As my grandmammy used to say, “AH, LAWDY! This here’s sure ‘nuff a pickle!”
More than a few news sources are reporting on the Google Terms of Service (TOS) which has spooked people into the belief that Google is out to steal the user’s content. Specifically, the portion which reads:
“When you upload or otherwise submit content to our Services, you give Google (and those we work with) a worldwide license to use, host, store, reproduce, modify, create derivative works (such as those resulting from translations, adaptations or other changes we make so that your content works better with our Services), communicate, publish, publicly perform, publicly display and distribute such content. The rights you grant in this license are for the limited purpose of operating, promoting, and improving our Services, and to develop new ones. This license continues even if you stop using our Services (for example, for a business listing you have added to Google Maps). Some Services may offer you ways to access and remove content that has been provided to that Service. Also, in some of our Services, there are terms or settings that narrow the scope of our use of the content submitted in those Services. Make sure you have the necessary rights to grant us this license for any content that you submit to our Services.”
The most vexing line being “publish, publicly perform, publicly display and distribute such content.”
Publish? Publicly perform? Publicly display? Whoa, hoss! That sounds incredibly fishy, and when I first read this my hairs stood up on end, igniting in a brilliant flash of disbelief . But, before I ran off with my hair on fire, I stopped and took a breath.
Here, dear reader, I ask you to do the same.
Now, I’m going to go out on a very thin, scary limb, and say two things. First, for most people it would be a dream to have Google publish and/or publicly perform something uploaded to their servers. Why? Most of us are not superstars, or even locally recognized, but we would love to be. For a lot of us, the internet is the great equalizer, the chance to become the next Justin Beiber, or at least the next Chocolate Rain Guy. The spotlight from Google publicizing us would be incredible.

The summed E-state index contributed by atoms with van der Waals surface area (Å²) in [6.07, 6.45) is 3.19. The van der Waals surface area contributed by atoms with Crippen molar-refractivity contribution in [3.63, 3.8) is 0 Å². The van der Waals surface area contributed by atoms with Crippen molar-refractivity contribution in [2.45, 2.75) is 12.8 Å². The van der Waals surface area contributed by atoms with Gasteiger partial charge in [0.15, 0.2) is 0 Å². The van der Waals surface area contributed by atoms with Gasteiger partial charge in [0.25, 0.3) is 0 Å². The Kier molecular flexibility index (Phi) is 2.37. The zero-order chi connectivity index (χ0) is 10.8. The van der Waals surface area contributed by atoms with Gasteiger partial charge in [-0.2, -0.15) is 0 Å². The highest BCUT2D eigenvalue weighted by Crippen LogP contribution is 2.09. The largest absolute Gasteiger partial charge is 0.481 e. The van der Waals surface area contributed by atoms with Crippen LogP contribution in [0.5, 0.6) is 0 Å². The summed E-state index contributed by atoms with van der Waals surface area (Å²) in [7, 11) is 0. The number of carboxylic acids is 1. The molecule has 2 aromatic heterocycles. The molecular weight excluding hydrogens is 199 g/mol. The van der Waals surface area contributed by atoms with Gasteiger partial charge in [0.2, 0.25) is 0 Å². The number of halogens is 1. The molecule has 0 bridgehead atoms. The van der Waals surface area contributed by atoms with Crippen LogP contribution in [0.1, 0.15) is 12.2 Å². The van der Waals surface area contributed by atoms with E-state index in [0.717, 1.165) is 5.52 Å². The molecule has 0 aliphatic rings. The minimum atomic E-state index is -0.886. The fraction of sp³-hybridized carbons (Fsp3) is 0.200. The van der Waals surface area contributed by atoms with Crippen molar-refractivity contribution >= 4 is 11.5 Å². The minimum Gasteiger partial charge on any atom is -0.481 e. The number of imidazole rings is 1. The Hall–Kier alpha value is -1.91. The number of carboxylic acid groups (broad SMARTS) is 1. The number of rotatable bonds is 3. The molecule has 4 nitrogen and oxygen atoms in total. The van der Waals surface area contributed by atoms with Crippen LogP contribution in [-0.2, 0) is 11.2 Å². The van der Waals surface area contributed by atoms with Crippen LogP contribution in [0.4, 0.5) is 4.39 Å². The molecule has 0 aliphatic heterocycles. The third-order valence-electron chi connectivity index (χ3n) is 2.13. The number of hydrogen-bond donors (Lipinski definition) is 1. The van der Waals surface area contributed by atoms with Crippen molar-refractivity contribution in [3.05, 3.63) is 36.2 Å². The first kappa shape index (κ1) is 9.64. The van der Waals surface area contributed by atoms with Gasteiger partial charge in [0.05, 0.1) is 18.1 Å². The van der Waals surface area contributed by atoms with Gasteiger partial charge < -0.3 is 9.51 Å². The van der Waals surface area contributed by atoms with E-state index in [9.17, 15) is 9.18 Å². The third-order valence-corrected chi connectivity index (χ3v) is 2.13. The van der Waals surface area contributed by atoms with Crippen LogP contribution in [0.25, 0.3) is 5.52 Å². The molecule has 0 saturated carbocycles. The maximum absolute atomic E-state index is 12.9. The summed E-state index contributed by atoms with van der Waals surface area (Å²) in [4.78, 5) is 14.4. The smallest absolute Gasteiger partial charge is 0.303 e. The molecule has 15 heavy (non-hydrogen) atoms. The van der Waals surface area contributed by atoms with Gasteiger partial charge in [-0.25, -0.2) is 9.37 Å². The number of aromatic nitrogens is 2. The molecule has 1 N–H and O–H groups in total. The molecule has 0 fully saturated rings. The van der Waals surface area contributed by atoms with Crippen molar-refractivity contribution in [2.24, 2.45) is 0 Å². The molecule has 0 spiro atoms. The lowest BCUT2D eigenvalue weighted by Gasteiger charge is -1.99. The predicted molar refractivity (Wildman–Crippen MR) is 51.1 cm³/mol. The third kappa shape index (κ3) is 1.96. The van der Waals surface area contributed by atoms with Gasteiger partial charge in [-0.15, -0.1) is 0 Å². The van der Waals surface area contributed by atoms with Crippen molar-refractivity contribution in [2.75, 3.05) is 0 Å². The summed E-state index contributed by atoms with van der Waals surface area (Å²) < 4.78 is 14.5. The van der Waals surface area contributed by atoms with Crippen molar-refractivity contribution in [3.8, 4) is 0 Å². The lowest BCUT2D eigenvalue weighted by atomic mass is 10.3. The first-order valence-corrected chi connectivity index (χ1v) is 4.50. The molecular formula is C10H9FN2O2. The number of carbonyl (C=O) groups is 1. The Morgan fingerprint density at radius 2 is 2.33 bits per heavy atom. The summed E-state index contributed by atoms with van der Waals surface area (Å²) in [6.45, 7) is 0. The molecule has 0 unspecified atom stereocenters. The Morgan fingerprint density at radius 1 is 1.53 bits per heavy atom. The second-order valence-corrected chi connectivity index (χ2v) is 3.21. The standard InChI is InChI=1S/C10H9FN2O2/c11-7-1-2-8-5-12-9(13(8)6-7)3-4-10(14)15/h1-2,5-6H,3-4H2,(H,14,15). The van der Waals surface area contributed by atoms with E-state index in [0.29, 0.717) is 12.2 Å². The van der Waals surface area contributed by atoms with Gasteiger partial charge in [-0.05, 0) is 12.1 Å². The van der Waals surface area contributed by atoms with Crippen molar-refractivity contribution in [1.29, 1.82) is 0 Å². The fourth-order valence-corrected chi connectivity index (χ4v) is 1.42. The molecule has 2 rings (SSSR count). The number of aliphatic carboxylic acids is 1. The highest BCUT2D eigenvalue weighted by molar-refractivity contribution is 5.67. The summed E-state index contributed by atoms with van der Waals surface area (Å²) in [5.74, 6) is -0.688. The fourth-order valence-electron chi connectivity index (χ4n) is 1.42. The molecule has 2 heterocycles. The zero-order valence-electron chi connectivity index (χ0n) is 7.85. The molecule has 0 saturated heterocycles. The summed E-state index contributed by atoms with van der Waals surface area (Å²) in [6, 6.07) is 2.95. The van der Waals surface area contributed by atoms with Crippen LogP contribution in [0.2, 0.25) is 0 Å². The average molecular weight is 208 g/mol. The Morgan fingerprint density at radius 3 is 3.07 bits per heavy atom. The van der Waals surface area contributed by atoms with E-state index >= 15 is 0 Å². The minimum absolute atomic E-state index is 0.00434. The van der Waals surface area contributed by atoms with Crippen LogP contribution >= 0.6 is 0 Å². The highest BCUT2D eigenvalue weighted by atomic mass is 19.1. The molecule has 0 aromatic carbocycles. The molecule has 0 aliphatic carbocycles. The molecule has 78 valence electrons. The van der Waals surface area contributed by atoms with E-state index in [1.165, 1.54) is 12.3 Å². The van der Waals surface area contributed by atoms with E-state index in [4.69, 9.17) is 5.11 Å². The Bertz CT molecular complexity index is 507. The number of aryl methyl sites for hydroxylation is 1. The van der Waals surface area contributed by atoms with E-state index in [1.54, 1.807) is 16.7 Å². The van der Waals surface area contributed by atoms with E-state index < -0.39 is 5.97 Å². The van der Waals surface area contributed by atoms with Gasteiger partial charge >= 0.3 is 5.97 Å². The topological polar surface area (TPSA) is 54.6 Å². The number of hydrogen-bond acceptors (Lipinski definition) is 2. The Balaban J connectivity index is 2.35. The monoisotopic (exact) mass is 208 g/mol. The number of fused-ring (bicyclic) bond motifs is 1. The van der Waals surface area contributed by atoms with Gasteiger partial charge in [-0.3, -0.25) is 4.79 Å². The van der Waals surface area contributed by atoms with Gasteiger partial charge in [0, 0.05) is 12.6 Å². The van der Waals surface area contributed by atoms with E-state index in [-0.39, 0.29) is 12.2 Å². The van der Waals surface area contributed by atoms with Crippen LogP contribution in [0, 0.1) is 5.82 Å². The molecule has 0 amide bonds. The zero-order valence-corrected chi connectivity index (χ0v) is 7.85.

I don’t know about you, but that’s a problem I will gladly embrace. In fact, since I wrote this piece and saved it to my Google Drive, I address Google directly here, “PLEASE, PLEASE, PLEASE, publish and/or publicly perform/display this article. If you do ‘perform’ it, I have the further request that Patrick Stewart play me. Thanks.”
If there is something that would devastate you to have published, displayed or performed, DO NOT upload it anywhere. Period. Why take the chance?
Second, and this is why I’m willing to play devil’s advocate here, everyone who is ranting that Google is blatantly taking distribution rights to our stuff have forgotten one very important fact, Google’s TOS covers ALL of Google’s offerings: gmail, google docs, google +, youtube, blogger, etc., etc.
For a moment, think back to February. Remember how you couldn’t do ANYTHING on Google without seeing a pop-up, reminder, etc. stating that their TOS was changing March 1, 2012. Remember that it stated that the TOS was going to be a simplified, all-encompassing dictate? Well, the line that is so disturbing, “publish, publicly perform, publicly display and distribute such content” does not mean it is Google’s intent to communicate, publish, publicly perform or publicly display your content without your permission, all willy-nilly as they see fit. It means that items YOU upload, that YOU choose to have published (documents you either share or publish on Blogger), publicly performed (videos to air on youtube), publicly display (pictures uploaded to Picassa), will be conveyed in the manner you specified, and you give Google permission to do so. That’s it. Nothing more.
I’m not ignorant enough to say that there is ABSOLUTELY no way that Google would be evil and publish something without the owner’s permission. I just seriously doubt that is their intention here. Google wants to stay in business. Despite the fact that they could get away with it for a while, they wouldn’t last very long if it really was their policy to outright steal content from their users. People would revolt. We have seen it happen, and what’s more, we have seen it work. Remember SOPA and PIPA?
So, here we are. This issue has all the trappings of being blown out of proportion, and according to my Facebook, Twitter and Google+ feeds it’s well on its way. It’s easy to get caught up in the hype. The media tends to be as sensational as possible because sensation gets attention, and attention get clicks/views, and clicks/views makes money.
I want to be very clear that I am NOT suggesting that all journalists are trying to do is stir up controversy where there is none. Some are, unfortunately, but I’m not ready to say that’s all journalists are after.
It is important to dig deep and ask questions. When we’ve dug and questioned, we then need to step back and look at what we’ve found. On second glance, what we thought was there might be some something completely different; things might not be all that bad afterall.